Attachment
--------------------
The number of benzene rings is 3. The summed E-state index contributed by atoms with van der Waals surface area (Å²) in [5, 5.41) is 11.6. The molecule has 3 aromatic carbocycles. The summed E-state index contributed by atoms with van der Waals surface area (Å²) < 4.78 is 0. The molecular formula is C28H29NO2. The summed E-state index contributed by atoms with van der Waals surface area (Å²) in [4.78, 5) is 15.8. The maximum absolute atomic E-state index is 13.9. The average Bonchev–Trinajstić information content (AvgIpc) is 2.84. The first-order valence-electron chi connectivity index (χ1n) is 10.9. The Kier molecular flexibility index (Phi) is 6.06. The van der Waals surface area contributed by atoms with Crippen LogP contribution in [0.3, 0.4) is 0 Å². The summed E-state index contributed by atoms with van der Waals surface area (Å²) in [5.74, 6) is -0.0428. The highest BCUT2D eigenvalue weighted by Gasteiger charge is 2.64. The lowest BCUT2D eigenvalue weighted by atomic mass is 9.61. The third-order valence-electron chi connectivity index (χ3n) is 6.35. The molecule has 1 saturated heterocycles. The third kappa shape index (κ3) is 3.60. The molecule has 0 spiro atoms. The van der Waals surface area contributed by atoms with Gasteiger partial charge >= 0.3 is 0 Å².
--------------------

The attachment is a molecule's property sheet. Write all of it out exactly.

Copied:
The number of benzene rings is 3. The summed E-state index contributed by atoms with van der Waals surface area (Å²) in [5, 5.41) is 11.6. The molecule has 3 aromatic carbocycles. The summed E-state index contributed by atoms with van der Waals surface area (Å²) < 4.78 is 0. The molecular formula is C28H29NO2. The summed E-state index contributed by atoms with van der Waals surface area (Å²) in [4.78, 5) is 15.8. The maximum absolute atomic E-state index is 13.9. The average Bonchev–Trinajstić information content (AvgIpc) is 2.84. The first-order valence-electron chi connectivity index (χ1n) is 10.9. The Kier molecular flexibility index (Phi) is 6.06. The van der Waals surface area contributed by atoms with Crippen LogP contribution in [0.3, 0.4) is 0 Å². The summed E-state index contributed by atoms with van der Waals surface area (Å²) in [5.74, 6) is -0.0428. The highest BCUT2D eigenvalue weighted by Gasteiger charge is 2.64. The lowest BCUT2D eigenvalue weighted by atomic mass is 9.61. The third-order valence-electron chi connectivity index (χ3n) is 6.35. The molecule has 1 saturated heterocycles. The third kappa shape index (κ3) is 3.60. The molecule has 0 spiro atoms. The van der Waals surface area contributed by atoms with Gasteiger partial charge >= 0.3 is 0 Å².